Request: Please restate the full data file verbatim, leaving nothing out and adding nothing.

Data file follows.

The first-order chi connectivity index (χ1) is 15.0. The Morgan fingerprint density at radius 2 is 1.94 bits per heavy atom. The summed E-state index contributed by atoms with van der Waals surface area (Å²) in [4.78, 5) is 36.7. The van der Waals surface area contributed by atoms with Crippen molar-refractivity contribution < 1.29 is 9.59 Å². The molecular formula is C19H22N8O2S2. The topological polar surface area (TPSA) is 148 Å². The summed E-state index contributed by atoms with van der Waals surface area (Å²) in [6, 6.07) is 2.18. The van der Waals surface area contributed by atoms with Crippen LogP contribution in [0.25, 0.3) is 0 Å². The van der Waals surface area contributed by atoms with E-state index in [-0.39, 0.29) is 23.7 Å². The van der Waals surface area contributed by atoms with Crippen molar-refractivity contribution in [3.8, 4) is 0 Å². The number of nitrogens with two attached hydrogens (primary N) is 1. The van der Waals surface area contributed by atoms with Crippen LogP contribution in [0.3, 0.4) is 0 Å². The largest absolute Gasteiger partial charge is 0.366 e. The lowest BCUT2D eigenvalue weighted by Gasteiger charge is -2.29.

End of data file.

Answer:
The first-order chi connectivity index (χ1) is 15.0. The Morgan fingerprint density at radius 2 is 1.94 bits per heavy atom. The summed E-state index contributed by atoms with van der Waals surface area (Å²) in [4.78, 5) is 36.7. The van der Waals surface area contributed by atoms with Crippen molar-refractivity contribution < 1.29 is 9.59 Å². The molecular formula is C19H22N8O2S2. The topological polar surface area (TPSA) is 148 Å². The summed E-state index contributed by atoms with van der Waals surface area (Å²) in [6, 6.07) is 2.18. The van der Waals surface area contributed by atoms with Crippen LogP contribution in [0.25, 0.3) is 0 Å². The van der Waals surface area contributed by atoms with E-state index in [-0.39, 0.29) is 23.7 Å². The van der Waals surface area contributed by atoms with Crippen molar-refractivity contribution in [3.8, 4) is 0 Å². The number of nitrogens with two attached hydrogens (primary N) is 1. The van der Waals surface area contributed by atoms with Crippen LogP contribution in [0.3, 0.4) is 0 Å². The largest absolute Gasteiger partial charge is 0.366 e. The lowest BCUT2D eigenvalue weighted by Gasteiger charge is -2.29.